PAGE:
No Sweat (Shop): Labor Reforms in Cambodia
Pastor, William, Harvard International Review
Some US politicians have called for trade agreements to be linked to labor and environmental standards. Few realize, however, that one such trade deal already exists. In January 1999, Cambodia and the United States signed an agreement that allowed Cambodia to export more textiles only if its factories complied with international labor laws. Five years later, this unique trade pact has had significant success.
After Cambodia's civil war ended in 1991, foreign investors began opening garment factories throughout the nation. They were attracted by cheap labor, low taxes, and the unusual rules governing the world textile trade--specifically, upper limits that the United States and other developed nations set on the amount of textiles that they import from different individual countries. Unable to export more garments from traditional producers like China, investors jostled for their share of Cambodia's quota.
Conditions in Cambodia's garment factories were dire. Workers had to pay fees to middlemen in order to obtain jobs and were then kept in debt bondage. Forced overtime, illegal pay deductions, and child labor were commonplace. Additionally, many workers did not earn the Cambodian minimum wage of US$40 a month. Labor unions not linked to the ruling Cambodian People's Party (CPP) were stifled.
The Cambodian Labor Code, passed in 1996, was supposed to prevent all of this, but the law was impossible to enforce. Labor inspectors were paid miserably low salaries and made their living on bribes instead. Furthermore, the CPP leadership dominated the industry and had no incentive to launch crackdowns itself.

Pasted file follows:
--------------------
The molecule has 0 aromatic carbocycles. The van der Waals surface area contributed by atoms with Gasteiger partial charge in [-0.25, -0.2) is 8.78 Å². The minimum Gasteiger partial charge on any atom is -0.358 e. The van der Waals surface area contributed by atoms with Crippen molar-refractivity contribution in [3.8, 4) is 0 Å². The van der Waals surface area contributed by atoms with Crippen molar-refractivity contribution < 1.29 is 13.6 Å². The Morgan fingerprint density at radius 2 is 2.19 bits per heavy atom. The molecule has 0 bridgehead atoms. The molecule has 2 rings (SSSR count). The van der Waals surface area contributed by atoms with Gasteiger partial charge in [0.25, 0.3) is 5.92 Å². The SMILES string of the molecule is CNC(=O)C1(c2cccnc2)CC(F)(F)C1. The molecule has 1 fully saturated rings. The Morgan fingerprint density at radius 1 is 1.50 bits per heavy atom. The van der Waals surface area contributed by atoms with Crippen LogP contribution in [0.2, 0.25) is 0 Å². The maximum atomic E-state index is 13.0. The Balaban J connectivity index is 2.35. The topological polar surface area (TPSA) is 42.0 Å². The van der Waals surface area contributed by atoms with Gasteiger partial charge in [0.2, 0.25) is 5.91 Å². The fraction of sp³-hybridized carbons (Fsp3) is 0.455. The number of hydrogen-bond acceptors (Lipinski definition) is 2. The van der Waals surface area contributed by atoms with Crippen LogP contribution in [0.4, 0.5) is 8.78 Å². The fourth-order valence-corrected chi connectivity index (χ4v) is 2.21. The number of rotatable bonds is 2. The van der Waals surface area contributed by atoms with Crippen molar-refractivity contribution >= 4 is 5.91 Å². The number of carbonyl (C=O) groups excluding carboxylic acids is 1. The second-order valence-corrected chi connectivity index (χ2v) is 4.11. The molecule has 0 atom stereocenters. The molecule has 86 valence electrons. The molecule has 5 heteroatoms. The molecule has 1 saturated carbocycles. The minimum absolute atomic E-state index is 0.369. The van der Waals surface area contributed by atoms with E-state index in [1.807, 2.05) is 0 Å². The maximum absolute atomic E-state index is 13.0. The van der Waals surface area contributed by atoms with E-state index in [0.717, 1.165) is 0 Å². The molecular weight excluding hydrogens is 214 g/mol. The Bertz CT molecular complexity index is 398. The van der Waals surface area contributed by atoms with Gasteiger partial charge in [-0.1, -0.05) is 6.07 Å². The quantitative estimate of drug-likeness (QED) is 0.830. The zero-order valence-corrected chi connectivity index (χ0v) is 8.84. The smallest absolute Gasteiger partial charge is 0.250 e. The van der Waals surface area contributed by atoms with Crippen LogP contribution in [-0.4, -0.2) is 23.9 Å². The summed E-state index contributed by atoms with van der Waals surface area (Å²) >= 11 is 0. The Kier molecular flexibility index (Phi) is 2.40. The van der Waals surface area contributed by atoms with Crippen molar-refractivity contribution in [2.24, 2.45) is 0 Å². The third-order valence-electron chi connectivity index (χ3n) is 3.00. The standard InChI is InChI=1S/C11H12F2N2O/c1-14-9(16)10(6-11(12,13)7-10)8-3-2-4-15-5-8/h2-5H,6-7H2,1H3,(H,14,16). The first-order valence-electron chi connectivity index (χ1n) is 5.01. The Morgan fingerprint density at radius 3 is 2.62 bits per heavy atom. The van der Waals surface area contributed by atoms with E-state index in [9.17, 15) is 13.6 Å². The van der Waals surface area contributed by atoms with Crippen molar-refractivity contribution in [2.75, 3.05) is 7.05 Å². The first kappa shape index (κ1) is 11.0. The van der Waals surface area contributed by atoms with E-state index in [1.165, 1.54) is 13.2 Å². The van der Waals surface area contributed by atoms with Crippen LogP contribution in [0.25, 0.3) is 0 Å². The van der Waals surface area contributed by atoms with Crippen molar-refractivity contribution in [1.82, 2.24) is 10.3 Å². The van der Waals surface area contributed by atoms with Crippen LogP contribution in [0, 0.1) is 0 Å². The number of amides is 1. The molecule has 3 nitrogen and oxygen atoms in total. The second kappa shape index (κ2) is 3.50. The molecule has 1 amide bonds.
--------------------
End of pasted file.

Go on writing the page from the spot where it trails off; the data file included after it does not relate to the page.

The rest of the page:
In 1999, the United States negotiated its novel trade deal with Cambodia. Under the agreement, Cambodia's textile export quota would be increased by up to 14 percent a year (later raised to 18 percent) if it was found to be in "substantial compliance" with international and Cambodian labor law. The UN-sponsored International Labor Organization (ILO) would send inspection teams to factories, interview workers and employers,
and compile the results. The United States would evaluate the ILO's findings and decide if and how much to raise the quota.
Businessmen feared that Cambodian labor unions would become too powerful and unruly, and indeed there were large strikes in the summer of 2000. Tensions waned, however, and textile manufacturers were not scared off. From 1999 to 2003, garment exports rose from US$600 million to US$1.5 billion, and the number of garment workers tripled to 235,000. With Cambodia's real GDP at roughly US$4 billion, this is a tremendous increase. …